Media Coverage of Scandals Rarely Presents Both Sides
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Media Coverage of Scandals Rarely Presents Both Sides

The media’s inconsistent coverage of Wall Street’s woes has exacerbated the public’s confusion, eroded investor confidence and reinforced the worst fears about the soundness of overall investments, according to a major new study.

Paul Holmes

The media’s inconsistent coverage of Wall Street’s woes has exacerbated the public’s confusion, eroded investor confidence and reinforced the worst fears about the soundness of overall investments, according to a major new study released today by research group CARMA International.
   
CARMA’s four-month analysis of media coverage, entitled “Mixed Messages, Volatile Markets,” also reveals a growing acknowledgement of the need for firewalls between research and investment banking activities. The findings, the latest in an ongoing series of reports by CARMA, looked into the media’s depiction of the investing environment, corporate malfeasance and the financial markets.
 
Says CARMA CEO Albert Barr, “The highly volatile performance of the markets over the last four months has been reflected in the media’s coverage of investor issues. CARMA’s findings suggest that the public has likely found few widely agreed upon answers from the media regarding how best to navigate today’s volatile markets.

“With so many conflicting views, various political agendas and mixed messages bombarding the public, there appeared to be little consensus in the news media regarding what steps individual investors, politicians, securities regulators and Wall Street brokers should take. Instead, reporting has often presented a barrage of news on scandals and corporate abuse, exacerbating public confusion and reinforcing the public’s worst fears about the soundness of their investments.”

By a two-to-one margin, news media reports suggest that Wall Street as a whole cannot be trusted. Reporting seemed to largely dismiss the idea that only a minority of the business world had been engaged in questionable business and accounting practices.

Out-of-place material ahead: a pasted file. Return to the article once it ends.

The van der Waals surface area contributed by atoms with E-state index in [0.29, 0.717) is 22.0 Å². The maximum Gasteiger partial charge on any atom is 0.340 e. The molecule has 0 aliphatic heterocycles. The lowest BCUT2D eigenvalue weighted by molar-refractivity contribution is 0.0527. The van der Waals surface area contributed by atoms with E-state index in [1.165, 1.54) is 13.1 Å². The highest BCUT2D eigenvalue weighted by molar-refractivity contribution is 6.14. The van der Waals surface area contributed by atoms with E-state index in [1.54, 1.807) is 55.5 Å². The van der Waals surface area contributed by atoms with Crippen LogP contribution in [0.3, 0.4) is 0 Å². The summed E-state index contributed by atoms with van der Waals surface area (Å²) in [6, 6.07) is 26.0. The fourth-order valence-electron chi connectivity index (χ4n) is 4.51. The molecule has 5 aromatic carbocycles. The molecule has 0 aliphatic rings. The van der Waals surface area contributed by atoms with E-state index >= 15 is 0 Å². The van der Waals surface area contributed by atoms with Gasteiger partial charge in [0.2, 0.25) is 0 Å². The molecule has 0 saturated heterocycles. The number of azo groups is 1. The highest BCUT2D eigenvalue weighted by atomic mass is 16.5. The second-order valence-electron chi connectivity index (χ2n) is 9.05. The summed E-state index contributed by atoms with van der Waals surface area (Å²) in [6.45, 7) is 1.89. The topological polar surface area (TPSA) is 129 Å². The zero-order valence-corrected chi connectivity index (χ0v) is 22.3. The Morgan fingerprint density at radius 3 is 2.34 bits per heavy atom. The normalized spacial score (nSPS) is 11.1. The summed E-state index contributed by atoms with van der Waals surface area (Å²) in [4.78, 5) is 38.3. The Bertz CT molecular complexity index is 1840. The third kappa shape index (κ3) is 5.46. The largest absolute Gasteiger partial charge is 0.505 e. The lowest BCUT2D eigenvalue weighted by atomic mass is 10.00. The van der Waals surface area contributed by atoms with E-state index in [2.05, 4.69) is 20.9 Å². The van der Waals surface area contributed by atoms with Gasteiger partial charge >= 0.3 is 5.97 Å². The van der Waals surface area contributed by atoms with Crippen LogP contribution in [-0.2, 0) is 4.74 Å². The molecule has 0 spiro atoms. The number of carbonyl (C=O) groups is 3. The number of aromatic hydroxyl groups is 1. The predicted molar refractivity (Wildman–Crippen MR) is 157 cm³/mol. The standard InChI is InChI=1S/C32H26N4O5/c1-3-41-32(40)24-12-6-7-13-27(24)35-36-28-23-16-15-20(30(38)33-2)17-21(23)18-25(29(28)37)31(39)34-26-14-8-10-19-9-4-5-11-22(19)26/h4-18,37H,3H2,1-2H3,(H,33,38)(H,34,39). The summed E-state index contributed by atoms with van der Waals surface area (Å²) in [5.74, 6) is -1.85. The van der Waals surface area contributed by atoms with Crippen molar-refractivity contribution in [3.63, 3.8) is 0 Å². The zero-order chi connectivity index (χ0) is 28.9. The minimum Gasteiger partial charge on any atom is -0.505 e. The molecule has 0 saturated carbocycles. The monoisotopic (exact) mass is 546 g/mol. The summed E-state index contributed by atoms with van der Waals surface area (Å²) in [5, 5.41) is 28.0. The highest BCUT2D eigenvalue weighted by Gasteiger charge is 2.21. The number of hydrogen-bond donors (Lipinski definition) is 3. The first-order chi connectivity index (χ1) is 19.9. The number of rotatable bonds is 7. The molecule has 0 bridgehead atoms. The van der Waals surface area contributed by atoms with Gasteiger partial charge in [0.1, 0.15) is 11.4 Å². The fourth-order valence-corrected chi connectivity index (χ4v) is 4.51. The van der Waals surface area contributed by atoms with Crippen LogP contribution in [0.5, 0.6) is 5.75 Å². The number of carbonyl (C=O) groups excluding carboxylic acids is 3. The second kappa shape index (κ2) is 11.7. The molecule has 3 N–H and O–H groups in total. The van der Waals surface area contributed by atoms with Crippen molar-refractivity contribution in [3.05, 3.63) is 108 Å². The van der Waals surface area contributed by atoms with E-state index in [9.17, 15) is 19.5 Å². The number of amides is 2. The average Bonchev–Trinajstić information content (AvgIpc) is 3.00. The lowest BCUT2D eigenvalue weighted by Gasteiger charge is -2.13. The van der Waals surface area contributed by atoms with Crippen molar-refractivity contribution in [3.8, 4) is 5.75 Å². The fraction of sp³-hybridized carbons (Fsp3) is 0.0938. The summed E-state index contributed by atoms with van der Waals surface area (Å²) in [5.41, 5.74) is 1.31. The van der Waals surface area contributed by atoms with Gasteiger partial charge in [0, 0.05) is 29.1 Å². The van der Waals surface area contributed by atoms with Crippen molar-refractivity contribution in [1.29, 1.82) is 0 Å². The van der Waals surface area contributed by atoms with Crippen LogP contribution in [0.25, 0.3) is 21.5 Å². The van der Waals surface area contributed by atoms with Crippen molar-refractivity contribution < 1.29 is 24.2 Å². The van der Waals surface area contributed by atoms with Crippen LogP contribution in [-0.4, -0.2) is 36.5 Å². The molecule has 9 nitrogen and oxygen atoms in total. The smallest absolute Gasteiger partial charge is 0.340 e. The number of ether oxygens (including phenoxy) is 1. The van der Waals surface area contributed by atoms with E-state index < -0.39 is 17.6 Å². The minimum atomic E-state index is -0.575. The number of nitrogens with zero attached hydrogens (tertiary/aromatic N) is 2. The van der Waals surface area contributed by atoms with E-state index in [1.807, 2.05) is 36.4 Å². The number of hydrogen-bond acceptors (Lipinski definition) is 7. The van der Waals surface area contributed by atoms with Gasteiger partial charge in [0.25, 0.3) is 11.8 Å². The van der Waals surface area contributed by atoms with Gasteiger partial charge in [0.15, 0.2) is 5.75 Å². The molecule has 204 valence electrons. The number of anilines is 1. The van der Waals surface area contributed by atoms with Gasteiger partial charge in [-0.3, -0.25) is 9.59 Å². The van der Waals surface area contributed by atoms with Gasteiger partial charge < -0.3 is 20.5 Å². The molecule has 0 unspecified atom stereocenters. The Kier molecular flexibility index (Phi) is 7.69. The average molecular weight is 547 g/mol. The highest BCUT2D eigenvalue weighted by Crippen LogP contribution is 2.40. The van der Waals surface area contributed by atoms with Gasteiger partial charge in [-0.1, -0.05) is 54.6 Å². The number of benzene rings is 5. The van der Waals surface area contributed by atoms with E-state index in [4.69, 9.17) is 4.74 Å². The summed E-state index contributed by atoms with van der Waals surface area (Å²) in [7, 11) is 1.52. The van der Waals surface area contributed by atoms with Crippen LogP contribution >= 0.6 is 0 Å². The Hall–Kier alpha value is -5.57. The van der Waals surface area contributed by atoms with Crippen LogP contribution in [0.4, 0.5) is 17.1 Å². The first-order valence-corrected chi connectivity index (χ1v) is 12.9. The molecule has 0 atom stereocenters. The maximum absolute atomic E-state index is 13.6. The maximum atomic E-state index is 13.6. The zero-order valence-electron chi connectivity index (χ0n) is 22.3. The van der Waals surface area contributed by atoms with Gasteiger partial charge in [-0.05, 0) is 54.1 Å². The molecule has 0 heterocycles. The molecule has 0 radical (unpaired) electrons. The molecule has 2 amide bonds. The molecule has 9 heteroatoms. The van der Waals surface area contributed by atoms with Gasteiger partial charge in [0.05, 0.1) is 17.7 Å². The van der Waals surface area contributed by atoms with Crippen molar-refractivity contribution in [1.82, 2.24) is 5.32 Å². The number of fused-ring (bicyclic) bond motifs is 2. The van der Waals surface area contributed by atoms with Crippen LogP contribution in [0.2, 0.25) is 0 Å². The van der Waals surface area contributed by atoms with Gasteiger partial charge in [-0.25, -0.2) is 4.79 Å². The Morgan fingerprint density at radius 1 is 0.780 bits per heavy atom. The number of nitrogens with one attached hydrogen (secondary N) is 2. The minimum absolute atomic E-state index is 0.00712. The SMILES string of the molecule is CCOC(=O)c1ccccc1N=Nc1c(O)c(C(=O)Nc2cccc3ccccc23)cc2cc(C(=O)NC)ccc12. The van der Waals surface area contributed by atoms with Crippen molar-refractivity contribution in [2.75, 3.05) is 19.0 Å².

“While only a small number of companies may have been engaged in illegal activities, the fact that these companies were not caught has been taken as proof by many that there are fundamental flaws in the current regulatory framework governing American businesses and the securities industry overall,” according to Barr.

The high level of investor distrust expressed through the media reports appears to be addressed primarily at the financial oversight system at large rather than particular companies, although alleged improprieties by such high-profile CEOs such as Martha Stewart and Bernie Ebbers helped to personalize the issue.

Government-mandated reform, such as the Sarbanes-Oxley Act and the certification of financial results to the SEC, usually was cited as necessary, but less effective at restoring the public’s trust in the long-term. According to most media reports, restoration of public trust will depend largely on concrete corporate governance reforms initiated by the companies themselves, especially in the areas of more conservative accounting policies.

The idea that most corporations are trustworthy and that the financial services industry is championing reform was generally conveyed by financial industry and corporate executives, and so much of its impact was diminished, says Barr.

“This research uncovered a striking disconnect between investors’ and executives’ views in coverage addressing the honesty and integrity of corporate America,” says CARMA COO Elizabeth Miller. “Furthermore, most of the coverage either provided commentary from business executives or individual investors, but not both views. Consequently, the coverage was very black-and-white in terms of whether it was conveying support or mistrust of Corporate America.”

The media coverage did reflect a pronounced effort by corporate America to defend its trustworthiness. Numerous stories quoted executives arguing that the current crisis was prompted not by widespread abuse, but by the misdeeds of a handful of companies.

“Although this public relations effort was successful from the standpoint of enabling corporate America to offer its defense, CARMA found little evidence that the effort shifted journalists’ or investors’ opinions,” says Miller. Individual investors offered considerably more pessimistic appraisals about the honesty and integrity of corporate America. Even those who agreed that most public companies are trustworthy still expressed hesitation about making new investments.

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